Hands down, fall is my favorite time of year pleasant temperatures, blue skies, brilliant colors, rustling leaves and white puffy clouds. I just want to run outside and drink it all in.
I've learned by experience, however, that just because all is beautiful on the outside, does not exactly mean that what is going on in my heart is photogenic.
One of the best ways to ruin a beautiful autumn day is by nursing a bitter spirit. Bitterness can sour our attitude, wreck our relationships, and compromise our influence in our family and community.
In his book entitled, "He Still Moves Stones," Max Lucado writes, "Bitterness is its own prison. The sides are slippery with resentment. A floor of muddy anger stills the feet. The stench of betrayal fills the air and stings the eyes.
"A cloud of self-pity blocks the view of the tiny exit above. Step in and look at the prisoners. Victims are chained to the walls - victims of betrayal and victims of abuse. The dungeon, deep and dark, is beckoning you to enter"
Sadly, that is a choice any of us can make. We've experienced enough hurt. We can choose, like many, to chain ourselves to our hurts, rehearsing our hurts until they're burned into our brains, bleeding out into our words and actions. Or we can choose, like some, to give our hurts to Jesus before they become hates.
Harboring bitterness and resentment towards someone in your heart is like taking poison and hoping the other person will die. Bitterness is like poison.
However, it eats at the vessel which holds it. Such is the cause of numerous physical ailments. Just ask your doctor. Bitterness bites. That is precisely why God tells us to get rid of it.
Ephesians 4:31-32 says, "Get rid of all bitterness, rage and anger, brawling and slander, along with every form of malice. Be kind and compassionate to one another, forgiving each other, just as in Christ God forgave you."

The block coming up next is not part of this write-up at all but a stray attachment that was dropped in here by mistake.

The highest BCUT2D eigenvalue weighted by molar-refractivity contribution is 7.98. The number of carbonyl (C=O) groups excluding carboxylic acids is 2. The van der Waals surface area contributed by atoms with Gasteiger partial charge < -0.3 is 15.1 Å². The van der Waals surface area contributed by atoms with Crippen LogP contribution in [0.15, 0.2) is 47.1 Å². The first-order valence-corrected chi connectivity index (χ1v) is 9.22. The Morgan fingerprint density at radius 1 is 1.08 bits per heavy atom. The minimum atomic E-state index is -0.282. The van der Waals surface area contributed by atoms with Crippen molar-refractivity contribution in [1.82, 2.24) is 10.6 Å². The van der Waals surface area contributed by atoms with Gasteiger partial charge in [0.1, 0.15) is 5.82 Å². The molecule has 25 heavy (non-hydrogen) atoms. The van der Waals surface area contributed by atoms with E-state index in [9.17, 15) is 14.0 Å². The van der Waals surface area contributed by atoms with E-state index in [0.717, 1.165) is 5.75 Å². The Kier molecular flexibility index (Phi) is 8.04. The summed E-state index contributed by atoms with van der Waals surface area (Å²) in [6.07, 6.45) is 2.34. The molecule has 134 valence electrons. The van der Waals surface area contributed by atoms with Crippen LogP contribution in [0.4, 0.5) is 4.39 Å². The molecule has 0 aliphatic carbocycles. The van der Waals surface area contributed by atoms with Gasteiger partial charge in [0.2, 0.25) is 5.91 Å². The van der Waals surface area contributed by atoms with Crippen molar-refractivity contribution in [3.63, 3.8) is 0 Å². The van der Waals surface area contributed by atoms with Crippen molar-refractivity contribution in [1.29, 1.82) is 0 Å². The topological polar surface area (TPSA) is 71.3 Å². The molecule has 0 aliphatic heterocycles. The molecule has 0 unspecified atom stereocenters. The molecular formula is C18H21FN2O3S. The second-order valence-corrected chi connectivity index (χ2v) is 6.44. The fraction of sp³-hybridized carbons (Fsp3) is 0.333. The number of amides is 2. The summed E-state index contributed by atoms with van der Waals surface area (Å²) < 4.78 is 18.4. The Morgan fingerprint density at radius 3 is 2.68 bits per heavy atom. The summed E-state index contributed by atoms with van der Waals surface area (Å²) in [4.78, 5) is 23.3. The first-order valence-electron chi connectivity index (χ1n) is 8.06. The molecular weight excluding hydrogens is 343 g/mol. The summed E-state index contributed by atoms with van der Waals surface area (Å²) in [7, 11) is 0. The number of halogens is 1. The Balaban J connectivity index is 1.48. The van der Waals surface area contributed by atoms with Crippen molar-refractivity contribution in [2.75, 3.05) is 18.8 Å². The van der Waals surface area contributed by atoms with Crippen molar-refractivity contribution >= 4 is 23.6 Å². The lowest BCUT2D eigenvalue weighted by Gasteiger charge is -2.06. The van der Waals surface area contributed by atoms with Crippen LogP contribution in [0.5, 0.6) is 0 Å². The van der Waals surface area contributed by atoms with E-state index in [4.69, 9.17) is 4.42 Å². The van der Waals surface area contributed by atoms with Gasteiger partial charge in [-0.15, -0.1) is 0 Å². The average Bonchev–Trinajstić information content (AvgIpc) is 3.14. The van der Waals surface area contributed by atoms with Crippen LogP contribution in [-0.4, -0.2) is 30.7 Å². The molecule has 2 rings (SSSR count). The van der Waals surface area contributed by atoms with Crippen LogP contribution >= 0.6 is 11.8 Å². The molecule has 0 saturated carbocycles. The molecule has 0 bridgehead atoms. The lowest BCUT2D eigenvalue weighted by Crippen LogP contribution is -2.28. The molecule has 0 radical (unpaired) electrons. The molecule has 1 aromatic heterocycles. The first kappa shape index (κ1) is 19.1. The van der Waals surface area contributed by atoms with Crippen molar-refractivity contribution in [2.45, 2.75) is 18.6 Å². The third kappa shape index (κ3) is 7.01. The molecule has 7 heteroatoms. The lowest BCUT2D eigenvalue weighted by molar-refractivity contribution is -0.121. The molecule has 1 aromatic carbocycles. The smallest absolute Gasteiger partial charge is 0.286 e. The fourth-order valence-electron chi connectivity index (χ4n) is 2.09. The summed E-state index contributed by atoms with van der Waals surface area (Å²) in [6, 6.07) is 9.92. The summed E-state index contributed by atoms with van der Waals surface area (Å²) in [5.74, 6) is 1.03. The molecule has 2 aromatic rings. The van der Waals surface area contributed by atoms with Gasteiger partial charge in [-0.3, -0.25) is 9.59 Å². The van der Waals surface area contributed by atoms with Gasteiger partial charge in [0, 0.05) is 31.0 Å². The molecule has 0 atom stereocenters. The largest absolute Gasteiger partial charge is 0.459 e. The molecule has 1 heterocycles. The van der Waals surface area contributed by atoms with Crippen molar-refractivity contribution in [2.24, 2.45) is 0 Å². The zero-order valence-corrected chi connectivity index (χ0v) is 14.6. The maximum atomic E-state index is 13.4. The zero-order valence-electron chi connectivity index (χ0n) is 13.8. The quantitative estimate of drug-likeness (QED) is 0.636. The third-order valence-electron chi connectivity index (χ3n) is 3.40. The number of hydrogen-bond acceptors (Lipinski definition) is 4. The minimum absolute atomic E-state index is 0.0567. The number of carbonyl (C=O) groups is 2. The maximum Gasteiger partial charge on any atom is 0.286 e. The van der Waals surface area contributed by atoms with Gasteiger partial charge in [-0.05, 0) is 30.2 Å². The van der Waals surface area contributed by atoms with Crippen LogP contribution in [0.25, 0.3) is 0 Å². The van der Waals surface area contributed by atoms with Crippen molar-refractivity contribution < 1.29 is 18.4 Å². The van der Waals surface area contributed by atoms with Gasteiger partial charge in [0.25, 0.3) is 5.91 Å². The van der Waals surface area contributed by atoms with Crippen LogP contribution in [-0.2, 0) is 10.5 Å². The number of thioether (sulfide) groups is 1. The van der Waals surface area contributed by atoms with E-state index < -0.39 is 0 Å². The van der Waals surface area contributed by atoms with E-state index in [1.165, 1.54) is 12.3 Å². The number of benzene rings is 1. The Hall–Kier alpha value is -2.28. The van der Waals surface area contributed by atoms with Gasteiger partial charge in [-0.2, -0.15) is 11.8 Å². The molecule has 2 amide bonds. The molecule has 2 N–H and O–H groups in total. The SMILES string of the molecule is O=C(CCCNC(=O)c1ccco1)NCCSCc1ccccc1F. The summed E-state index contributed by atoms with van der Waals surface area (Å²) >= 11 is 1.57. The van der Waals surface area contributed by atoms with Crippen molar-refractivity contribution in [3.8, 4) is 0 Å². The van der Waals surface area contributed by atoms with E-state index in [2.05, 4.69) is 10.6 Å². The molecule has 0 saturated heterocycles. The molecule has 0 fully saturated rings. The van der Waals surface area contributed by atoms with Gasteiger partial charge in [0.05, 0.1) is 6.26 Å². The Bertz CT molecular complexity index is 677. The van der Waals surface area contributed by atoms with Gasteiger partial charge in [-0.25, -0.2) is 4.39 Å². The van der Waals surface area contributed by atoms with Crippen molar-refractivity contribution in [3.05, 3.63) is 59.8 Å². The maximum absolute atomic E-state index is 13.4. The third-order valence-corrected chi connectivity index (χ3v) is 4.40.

"How do I do that?" I hear you asking. We do this in two ways.
First, we humbly bring our bitter spirit before God in prayer, honestly confessing this sin to him, asking the Lord to take it from us.
Secondly, by God's grace, we learn to forgive, just as we have been forgiven. The key to possessing a forgiving spirit is getting a grip on the ugliness of our own depravity, realizing how much sin God's grace has covered on our behalf.
When we honestly look in the mirror and understand that we are no less in need of grace than others, we will not struggle so much to forgive the hurt they have caused us. By grace we can release them to try again.
Kindness and compassion are the sweeteners which serve to bring new life and renewed joy for others, and the gift of forgiveness which blesses others, turns out to be a gift we give ourselves.
November is the month we celebrate Thanksgiving. A spirit of thanksgiving cannot coincide in our hearts with a spirit of bitterness. It must be one or the other.
This month give the gift of forgiveness. You might just be surprised what God will do when you slay the beast of bitterness.
Rev. John and Kathy Friedlund are the newly assigned pastoral couple of Grace E.C. Church of Ninevah.